This discussion board is a place to discuss our Daily Challenges and the math and science
related to those challenges. Explanations are more than just a solution — they should
explain the steps and thinking strategies that you used to obtain the solution. Comments
should further the discussion of math and science.

When posting on Brilliant:

Use the emojis to react to an explanation, whether you're congratulating a job well done , or just really confused .

Ask specific questions about the challenge or the steps in somebody's explanation. Well-posed questions can add a lot to the discussion, but posting "I don't understand!" doesn't help anyone.

Try to contribute something new to the discussion, whether it is an extension, generalization or other idea related to the challenge.

Stay on topic — we're all here to learn more about math and science, not to hear about your favorite get-rich-quick scheme or current world events.

Markdown

Appears as

*italics* or _italics_

italics

**bold** or __bold__

bold

- bulleted - list

bulleted

list

1. numbered 2. list

numbered

list

Note: you must add a full line of space before and after lists for them to show up correctly

exceptional case !!!
Despite of five unpaired electrons the complex is coulourless. It is explained in terms of extra stability of half filled configuration due to which energy involved in electronic transiition is having shorter wavelength then the visible spectrum.

d-d transition in [FeF6]3- are spin only and quite weak making it almost colorless.
however in [CoF6]3- d-d transition from t2g to eg falls under visible region giving it a consistent blue color.

We mostly see colors by charge transfer and dd transition. we never see that the transitions are quite weak or so. but yeah i know it must be an exceptional case.

And neverthless thanks for answering and BTW how much are you getting in the AITS?

let me give my explanation too ....High spin Fe3+ is likely with a weak field ligand like F-so this is a high spin d5 ion and no d→d transitions are possible from the 6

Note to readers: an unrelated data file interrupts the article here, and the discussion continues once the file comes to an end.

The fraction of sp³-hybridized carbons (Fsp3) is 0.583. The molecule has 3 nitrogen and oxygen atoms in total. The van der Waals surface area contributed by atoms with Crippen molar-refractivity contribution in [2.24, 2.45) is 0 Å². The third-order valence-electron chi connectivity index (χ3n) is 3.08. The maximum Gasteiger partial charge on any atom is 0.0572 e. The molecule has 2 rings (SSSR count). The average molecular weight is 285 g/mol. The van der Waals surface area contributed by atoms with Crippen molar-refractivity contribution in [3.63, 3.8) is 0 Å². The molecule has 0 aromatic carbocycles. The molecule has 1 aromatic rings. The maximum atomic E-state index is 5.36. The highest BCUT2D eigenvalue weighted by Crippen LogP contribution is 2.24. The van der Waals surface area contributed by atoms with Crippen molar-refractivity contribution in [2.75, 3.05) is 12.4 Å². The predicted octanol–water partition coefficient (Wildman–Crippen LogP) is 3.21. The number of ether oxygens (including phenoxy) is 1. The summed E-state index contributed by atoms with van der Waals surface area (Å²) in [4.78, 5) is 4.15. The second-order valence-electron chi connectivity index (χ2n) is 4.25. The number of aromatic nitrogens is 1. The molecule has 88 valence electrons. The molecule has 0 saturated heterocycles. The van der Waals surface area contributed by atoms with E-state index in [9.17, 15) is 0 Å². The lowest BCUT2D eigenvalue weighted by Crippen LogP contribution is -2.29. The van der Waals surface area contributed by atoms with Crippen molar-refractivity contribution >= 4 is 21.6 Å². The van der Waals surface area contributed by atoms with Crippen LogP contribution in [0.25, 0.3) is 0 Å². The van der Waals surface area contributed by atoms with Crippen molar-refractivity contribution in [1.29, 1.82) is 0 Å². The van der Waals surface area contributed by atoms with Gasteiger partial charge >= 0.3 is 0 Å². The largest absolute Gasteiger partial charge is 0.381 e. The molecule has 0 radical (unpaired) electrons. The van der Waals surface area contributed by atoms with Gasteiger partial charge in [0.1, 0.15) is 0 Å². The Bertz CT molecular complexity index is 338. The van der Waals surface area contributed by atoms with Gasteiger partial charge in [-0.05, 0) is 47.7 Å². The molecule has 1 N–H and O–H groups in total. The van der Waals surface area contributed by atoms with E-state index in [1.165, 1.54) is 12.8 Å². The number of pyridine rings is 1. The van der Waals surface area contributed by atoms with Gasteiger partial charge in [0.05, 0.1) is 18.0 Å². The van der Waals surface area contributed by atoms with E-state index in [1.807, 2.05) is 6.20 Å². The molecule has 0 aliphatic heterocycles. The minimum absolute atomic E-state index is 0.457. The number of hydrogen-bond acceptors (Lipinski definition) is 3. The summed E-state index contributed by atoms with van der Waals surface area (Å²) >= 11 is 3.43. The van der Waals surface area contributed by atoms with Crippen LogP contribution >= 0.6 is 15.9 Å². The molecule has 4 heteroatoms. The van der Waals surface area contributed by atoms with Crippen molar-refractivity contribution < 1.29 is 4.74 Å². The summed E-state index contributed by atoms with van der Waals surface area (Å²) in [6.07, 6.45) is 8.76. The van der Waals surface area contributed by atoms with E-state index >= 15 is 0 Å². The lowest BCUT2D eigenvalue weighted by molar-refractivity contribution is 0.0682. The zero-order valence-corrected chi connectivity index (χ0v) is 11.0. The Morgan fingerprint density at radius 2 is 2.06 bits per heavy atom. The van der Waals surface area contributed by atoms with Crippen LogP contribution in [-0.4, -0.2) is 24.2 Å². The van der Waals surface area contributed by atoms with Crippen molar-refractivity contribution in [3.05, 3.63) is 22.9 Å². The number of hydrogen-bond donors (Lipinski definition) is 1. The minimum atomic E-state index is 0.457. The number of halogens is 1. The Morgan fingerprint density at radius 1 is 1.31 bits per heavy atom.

S ground state because there are no other
sextet states possible. In the case of Co3+, this is a high spin d6
ion and the 4
D ground
state is split into 4
Eg and 4
T2g states by the Oh crystal field. The only spin allowed
transition will be between these states

Easy Math Editor

This discussion board is a place to discuss our Daily Challenges and the math and science related to those challenges. Explanations are more than just a solution — they should explain the steps and thinking strategies that you used to obtain the solution. Comments should further the discussion of math and science.

When posting on Brilliant:

`*italics*`

or`_italics_`

italics`**bold**`

or`__bold__`

boldNote: you must add a full line of space before and after lists for them to show up correctlyparagraph 1

paragraph 2

`[example link](https://brilliant.org)`

`> This is a quote`

Remember to wrap math in`\(`

...`\)`

or`\[`

...`\]`

to ensure proper formatting.`2 \times 3`

`2^{34}`

`a_{i-1}`

`\frac{2}{3}`

`\sqrt{2}`

`\sum_{i=1}^3`

`\sin \theta`

`\boxed{123}`

## Comments

Sort by:

TopNewestexceptional case !!! Despite of five unpaired electrons the complex is coulourless. It is explained in terms of extra stability of half filled configuration due to which energy involved in electronic transiition is having shorter wavelength then the visible spectrum.

Log in to reply

@Aniket Sanghi @Archit Agrawal @Samarth Agarwal @Aditya Chauhan @neelesh vij @Hargun Singh @Prince Loomba

sorry for mass tagging

Log in to reply

Abhi coordination chal raha hai

Log in to reply

Friday tak khatam hoga, And maybe this will be studied in d block

Log in to reply

Log in to reply

tune mujhe tag nahi kiya ! :(

Log in to reply

bhul gya tha :P

Log in to reply

K, let it go . i know i am stupid ! by the way best of luck for NSEP !

Log in to reply

Log in to reply

d-d transition in [FeF6]3- are spin only and quite weak making it almost colorless. however in [CoF6]3- d-d transition from t2g to eg falls under visible region giving it a consistent blue color.

Log in to reply

Yep that can be explained. but..

We mostly see colors by charge transfer and dd transition. we never see that the transitions are quite weak or so. but yeah i know it must be an exceptional case.

And neverthless thanks for answering and BTW how much are you getting in the AITS?

Log in to reply

Well. This one didn't go well. No ideas why i performed so bad. What's your rank ?

Log in to reply

what about you? And whats highest rank at your centre

Log in to reply

let me give my explanation too ....High spin Fe3+ is likely with a weak field ligand like F-so this is a high spin d5 ion and no d→d transitions are possible from the 6 S ground state because there are no other sextet states possible. In the case of Co3+, this is a high spin d6 ion and the 4 D ground state is split into 4 Eg and 4 T2g states by the Oh crystal field. The only spin allowed transition will be between these states

Log in to reply

i do not know how to write sub-script or superscript !

Log in to reply